“You know,” Tom said, “I've never actually thought about it."
“I saw a horse talk on 'TV."
“Well, if a horse can talk, why not a dog?"
“That's what I think."
Her connection made, Celestina said, “Hi, Mom, it's me."
“What about cats?” Angel asked.
“Mom?” Celestina said.
“If dogs, why not cats?"
“Mom, what's happening?” Celestina asked, sudden worry in her voice.
“That's what I think,” Angel said.
Tom pushed his chair back from the table, got to his feet, and moved toward Celestina.
Bolting up from the couch-“Mom, are you there?"—she turned to Tom, her face collapsing in a ghastly expression.
“I want a talking dog,” Angel said.
As Tom reached Celestina, she said, “Shots.” She said, “Gunshots.” She held the receiver in one hand and pulled at her hair with the other, as if with the administration of a little pain, she might wake up from this nightmare. She said, “He's in Oregon."
The inimitable Mr. Cain. The wizard of surprises. Master of the unlikely.
In a stolen black Dodge Charger 440 Magnum, Junior Cain shot out of Spruce Hills on as straight a trajectory to Eugene as the winding roads of southern Oregon would allow, staying off Interstate 5, where the policing was more aggressive.
“Carbuncles, to be precise."
During the drive, he alternated between great gales of delighted laughter and racking sobs wrought by pain and self-pity. The voodoo Baptist was dead, the curse broken with the death of he who had cast it. Yet Junior must endure this final devastating plague.
“A boil is an inflamed, pus-filled hair follicle or pore."
On a street a half mile from the airport in Eugene, he sat in the parked Dodge long enough to gingerly unwind the bandages and use a tissue to wipe off the pungent but useless salve he'd purchased at a pharmacy. Although he pressed the Kleenex to his face so gently that the pressure might not have broken the surface tension on a pool of water, the agony of the touch was so great that he nearly passed out. The rearview mirror revealed clusters of hideous, large, red knobs with glistening yellow heads, and at the sight of himself, he actually did pass out for a minute or two, just long enough to dream that he was a grotesque but misunderstood creature being pursued through a stormy night by crowds of angry villagers with torches and pitchforks, but then the throbbing agony revived him.
“Carbuncles are interconnected clusters of boils."
Wishing he had left the gauze wrappings on his face, but afraid that the airwaves might already be carrying news of the bandaged man who had killed a minister in Spruce Hills, Junior abandoned the Dodge and hurriedly walked back to the private-service terminal, where the pilot from Sacramento waited. At the sight of his passenger, the pilot blanched and said, Allergic reaction to WHAT? And Junior said, Camellias, because Sacramento was the Camellia Capital of the World, and all that he wanted was to get back there, where he'd left his new Ford van and his Sklents and his Zedd collection and everything he needed to live in the future. The pilot couldn't conceal his intense revulsion, and Junior knew that he would have been stranded if he hadn't paid the round-trip charter fare in advance.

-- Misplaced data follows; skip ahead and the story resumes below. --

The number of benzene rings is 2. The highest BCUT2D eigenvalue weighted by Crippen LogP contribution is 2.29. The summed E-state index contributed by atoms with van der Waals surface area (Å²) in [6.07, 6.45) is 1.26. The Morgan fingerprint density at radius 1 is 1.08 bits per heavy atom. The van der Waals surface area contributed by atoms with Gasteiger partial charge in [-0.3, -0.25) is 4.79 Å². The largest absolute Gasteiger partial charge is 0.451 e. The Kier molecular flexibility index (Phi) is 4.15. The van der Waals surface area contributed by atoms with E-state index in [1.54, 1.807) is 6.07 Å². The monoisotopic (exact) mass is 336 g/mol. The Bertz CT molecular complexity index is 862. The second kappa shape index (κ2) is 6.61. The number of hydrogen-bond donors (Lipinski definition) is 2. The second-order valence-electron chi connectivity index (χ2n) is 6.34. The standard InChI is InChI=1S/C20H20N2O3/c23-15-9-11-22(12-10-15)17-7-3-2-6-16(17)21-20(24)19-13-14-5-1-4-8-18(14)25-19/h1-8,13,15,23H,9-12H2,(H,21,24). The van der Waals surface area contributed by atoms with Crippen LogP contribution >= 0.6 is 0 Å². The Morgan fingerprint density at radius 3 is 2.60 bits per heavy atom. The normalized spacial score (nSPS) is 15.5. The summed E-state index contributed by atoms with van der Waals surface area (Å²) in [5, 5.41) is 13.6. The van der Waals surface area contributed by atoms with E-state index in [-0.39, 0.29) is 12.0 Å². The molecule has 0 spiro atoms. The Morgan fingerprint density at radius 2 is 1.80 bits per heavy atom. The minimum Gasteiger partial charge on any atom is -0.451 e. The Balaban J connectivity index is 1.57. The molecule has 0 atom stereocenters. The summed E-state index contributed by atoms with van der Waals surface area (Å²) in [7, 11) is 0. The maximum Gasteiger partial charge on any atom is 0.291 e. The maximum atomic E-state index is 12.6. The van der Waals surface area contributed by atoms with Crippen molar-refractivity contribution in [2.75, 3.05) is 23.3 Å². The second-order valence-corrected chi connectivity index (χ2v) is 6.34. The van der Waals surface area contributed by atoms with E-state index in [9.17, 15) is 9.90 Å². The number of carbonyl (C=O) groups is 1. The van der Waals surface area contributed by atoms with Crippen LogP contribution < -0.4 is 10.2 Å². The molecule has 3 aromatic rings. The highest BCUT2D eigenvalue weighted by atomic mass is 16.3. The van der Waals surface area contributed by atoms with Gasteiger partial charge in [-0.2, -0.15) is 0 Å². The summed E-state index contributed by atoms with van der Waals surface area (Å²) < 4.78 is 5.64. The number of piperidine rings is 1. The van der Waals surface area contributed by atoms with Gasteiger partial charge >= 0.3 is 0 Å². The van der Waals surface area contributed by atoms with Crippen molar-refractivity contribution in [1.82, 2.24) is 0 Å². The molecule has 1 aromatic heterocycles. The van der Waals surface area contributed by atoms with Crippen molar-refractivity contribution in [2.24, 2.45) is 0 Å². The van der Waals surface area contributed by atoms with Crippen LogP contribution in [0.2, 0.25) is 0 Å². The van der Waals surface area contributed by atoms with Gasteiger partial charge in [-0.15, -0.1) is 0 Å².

“Ordinarily, I'd recommend that you apply hot compresses every two hours to relieve discomfort and to hasten drainage, and I'd send you home with a prescription for an antibiotic."
Now, here, lying on a bed in the emergency room of a Sacramento hospital, on a Saturday afternoon only six weeks before the camellia festival, Junior suffered under the care of a resident physician who was so young as to raise the suspicion that he was merely playing doctor.
“But I've never seen a case like this. Usually, boils appear on the back of the neck. And in moist areas like the armpits and the groin. Not so often on the face. And never in a quantity like this. Really, I've never seen anything like it."
Of course, you've never seen anything like it, you worthless adolescent twit. You're not old enough to have seen squat, and even if you were older than your own grandfather, you wouldn't have seen anything like this, Dr Kildare, because this here is a true case of voodoo Baptist boils, and they don't come along often!
“I'm not sure which is more unusual-the site of the eruption, the number of boils, or the size of them."
While you're trying to decide, hand me a knife, and I'll cut your jugular you brainless medical-school dropout.
“I'm going to recommend that you be admitted overnight and that we lance these under hospital conditions. We'll use a sterile needle on some of them, but a number are so large they're going to require a surgical knife and possibly the removal of the carbuncle core. This is usually done with a local anesthetic, but in this instance, while I don't think general anesthesia will be required, we'll probably want to sedate you that is, put you in a twilight sleep."
I'll put you in a twilight sleep, you babbling cretin. Where'd you earn your medical degree, you nattering nitwit? Botswana? The Kingdom of Tonga?
“Did they rush you straight in here or did you arrange all the insurance matters at reception, Mr. Pinchbeck?"
“Cash,” Junior said. “I'll pay cash, with whatever amount of deposit is required."
“Then I'll attend to everything right away,” the doctor said, reaching for the privacy curtain that surrounded the ER bed.
“For the love of God,” Junior pleaded, “can't you please give me something for the pain?"
The boy-wonder physician turned to Junior again and assumed an expression of compassion so inauthentic that if he'd been playing a doctor on even the cheesiest daytime soap opera, he'd have been stripped of his actor's-union card, fired, and possibly horsewhipped on a live television special. “We'll be doing the procedure this afternoon, so I wouldn't want to give you anything much for the pain just prior to anesthesia and sedation. But don't you worry, Mr. Pinchbeck. Once we've lanced these boils, when you wake up, ninety percent of the pain will be gone."
In abject misery, Junior lay waiting to go under the knife, more eager to be cut than he would have thought possible only a few hours before. The mere promise of this surgery thrilled him more than all the sex that he'd ever enjoyed between the age of thirteen and the Thursday just past.
The pubescent physician returned with three colleagues, who crowded behind the privacy curtain to proclaim that none of them had ever seen any case remotely like this before. The oldest-a myopic, balding lump-insisted on asking Junior probing questions about his marital status, his family relationships, his dreams, and his self-esteem; the guy proved to be a clinical psychiatrist who speculated openly about the possibility of a psychosomatic component.